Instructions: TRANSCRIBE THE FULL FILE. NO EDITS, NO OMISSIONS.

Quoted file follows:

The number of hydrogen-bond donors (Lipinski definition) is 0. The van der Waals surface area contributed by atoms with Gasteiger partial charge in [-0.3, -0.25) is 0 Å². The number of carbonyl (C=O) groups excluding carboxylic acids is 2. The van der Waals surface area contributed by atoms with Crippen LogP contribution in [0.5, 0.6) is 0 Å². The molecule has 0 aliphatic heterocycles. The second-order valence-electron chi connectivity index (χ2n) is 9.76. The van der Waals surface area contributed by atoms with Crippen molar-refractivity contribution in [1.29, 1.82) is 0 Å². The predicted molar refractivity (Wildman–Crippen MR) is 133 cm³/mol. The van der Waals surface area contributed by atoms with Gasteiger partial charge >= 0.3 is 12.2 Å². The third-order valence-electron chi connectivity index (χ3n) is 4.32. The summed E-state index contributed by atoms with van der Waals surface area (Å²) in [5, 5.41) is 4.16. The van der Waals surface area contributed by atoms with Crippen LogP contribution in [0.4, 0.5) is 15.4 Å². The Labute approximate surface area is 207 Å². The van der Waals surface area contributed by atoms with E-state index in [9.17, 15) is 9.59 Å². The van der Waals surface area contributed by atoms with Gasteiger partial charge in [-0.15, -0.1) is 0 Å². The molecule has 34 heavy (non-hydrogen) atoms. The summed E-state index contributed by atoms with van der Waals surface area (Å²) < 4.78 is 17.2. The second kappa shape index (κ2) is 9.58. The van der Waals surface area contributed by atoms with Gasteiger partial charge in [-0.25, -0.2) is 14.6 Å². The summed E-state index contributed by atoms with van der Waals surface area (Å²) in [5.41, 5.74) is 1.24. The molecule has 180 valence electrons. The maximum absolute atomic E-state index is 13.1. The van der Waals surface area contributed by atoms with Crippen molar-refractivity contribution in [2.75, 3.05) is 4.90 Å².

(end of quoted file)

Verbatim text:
The number of hydrogen-bond donors (Lipinski definition) is 0. The van der Waals surface area contributed by atoms with Gasteiger partial charge in [-0.3, -0.25) is 0 Å². The number of carbonyl (C=O) groups excluding carboxylic acids is 2. The van der Waals surface area contributed by atoms with Crippen LogP contribution in [0.5, 0.6) is 0 Å². The molecule has 0 aliphatic heterocycles. The second-order valence-electron chi connectivity index (χ2n) is 9.76. The van der Waals surface area contributed by atoms with Crippen molar-refractivity contribution in [1.29, 1.82) is 0 Å². The predicted molar refractivity (Wildman–Crippen MR) is 133 cm³/mol. The van der Waals surface area contributed by atoms with Gasteiger partial charge >= 0.3 is 12.2 Å². The third-order valence-electron chi connectivity index (χ3n) is 4.32. The summed E-state index contributed by atoms with van der Waals surface area (Å²) in [5, 5.41) is 4.16. The van der Waals surface area contributed by atoms with Crippen LogP contribution in [0.4, 0.5) is 15.4 Å². The Labute approximate surface area is 207 Å². The van der Waals surface area contributed by atoms with E-state index in [9.17, 15) is 9.59 Å². The van der Waals surface area contributed by atoms with Gasteiger partial charge in [-0.15, -0.1) is 0 Å². The molecule has 34 heavy (non-hydrogen) atoms. The summed E-state index contributed by atoms with van der Waals surface area (Å²) < 4.78 is 17.2. The second kappa shape index (κ2) is 9.58. The van der Waals surface area contributed by atoms with Gasteiger partial charge in [-0.25, -0.2) is 14.6 Å². The summed E-state index contributed by atoms with van der Waals surface area (Å²) in [5.41, 5.74) is 1.24. The molecule has 180 valence electrons. The maximum absolute atomic E-state index is 13.1. The van der Waals surface area contributed by atoms with Crippen molar-refractivity contribution in [2.75, 3.05) is 4.90 Å².